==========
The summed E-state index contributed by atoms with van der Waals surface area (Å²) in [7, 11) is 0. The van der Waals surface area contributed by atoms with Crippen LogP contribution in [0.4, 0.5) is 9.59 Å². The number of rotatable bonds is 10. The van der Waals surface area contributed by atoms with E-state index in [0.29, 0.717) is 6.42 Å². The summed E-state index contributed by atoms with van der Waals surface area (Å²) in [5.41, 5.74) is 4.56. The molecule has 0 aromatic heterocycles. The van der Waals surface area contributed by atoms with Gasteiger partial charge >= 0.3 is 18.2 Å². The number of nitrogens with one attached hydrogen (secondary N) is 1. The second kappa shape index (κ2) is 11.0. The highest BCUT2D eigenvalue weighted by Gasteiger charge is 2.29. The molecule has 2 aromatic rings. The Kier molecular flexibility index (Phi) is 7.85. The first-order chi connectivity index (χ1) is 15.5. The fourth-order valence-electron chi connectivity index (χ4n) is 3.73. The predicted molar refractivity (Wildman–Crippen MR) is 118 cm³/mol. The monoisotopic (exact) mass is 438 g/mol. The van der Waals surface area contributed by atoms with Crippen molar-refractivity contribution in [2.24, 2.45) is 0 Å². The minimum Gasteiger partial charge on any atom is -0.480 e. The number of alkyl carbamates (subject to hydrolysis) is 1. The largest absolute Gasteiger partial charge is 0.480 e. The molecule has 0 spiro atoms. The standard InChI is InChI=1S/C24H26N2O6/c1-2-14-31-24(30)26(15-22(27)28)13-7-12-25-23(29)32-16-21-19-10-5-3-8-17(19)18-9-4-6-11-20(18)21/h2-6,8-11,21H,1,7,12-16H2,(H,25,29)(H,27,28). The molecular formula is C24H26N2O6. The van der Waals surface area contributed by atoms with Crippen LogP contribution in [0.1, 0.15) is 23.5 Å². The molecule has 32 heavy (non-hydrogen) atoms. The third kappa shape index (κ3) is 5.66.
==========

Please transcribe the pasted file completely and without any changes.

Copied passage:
The summed E-state index contributed by atoms with van der Waals surface area (Å²) in [7, 11) is 0. The van der Waals surface area contributed by atoms with Crippen LogP contribution in [0.4, 0.5) is 9.59 Å². The number of rotatable bonds is 10. The van der Waals surface area contributed by atoms with E-state index in [0.29, 0.717) is 6.42 Å². The summed E-state index contributed by atoms with van der Waals surface area (Å²) in [5.41, 5.74) is 4.56. The molecule has 0 aromatic heterocycles. The van der Waals surface area contributed by atoms with Gasteiger partial charge >= 0.3 is 18.2 Å². The number of nitrogens with one attached hydrogen (secondary N) is 1. The second kappa shape index (κ2) is 11.0. The highest BCUT2D eigenvalue weighted by Gasteiger charge is 2.29. The molecule has 2 aromatic rings. The Kier molecular flexibility index (Phi) is 7.85. The first-order chi connectivity index (χ1) is 15.5. The fourth-order valence-electron chi connectivity index (χ4n) is 3.73. The predicted molar refractivity (Wildman–Crippen MR) is 118 cm³/mol. The monoisotopic (exact) mass is 438 g/mol. The van der Waals surface area contributed by atoms with Crippen molar-refractivity contribution in [2.24, 2.45) is 0 Å². The minimum Gasteiger partial charge on any atom is -0.480 e. The number of alkyl carbamates (subject to hydrolysis) is 1. The largest absolute Gasteiger partial charge is 0.480 e. The molecule has 0 spiro atoms. The standard InChI is InChI=1S/C24H26N2O6/c1-2-14-31-24(30)26(15-22(27)28)13-7-12-25-23(29)32-16-21-19-10-5-3-8-17(19)18-9-4-6-11-20(18)21/h2-6,8-11,21H,1,7,12-16H2,(H,25,29)(H,27,28). The molecular formula is C24H26N2O6. The van der Waals surface area contributed by atoms with Crippen LogP contribution in [0.1, 0.15) is 23.5 Å². The molecule has 32 heavy (non-hydrogen) atoms. The third kappa shape index (κ3) is 5.66.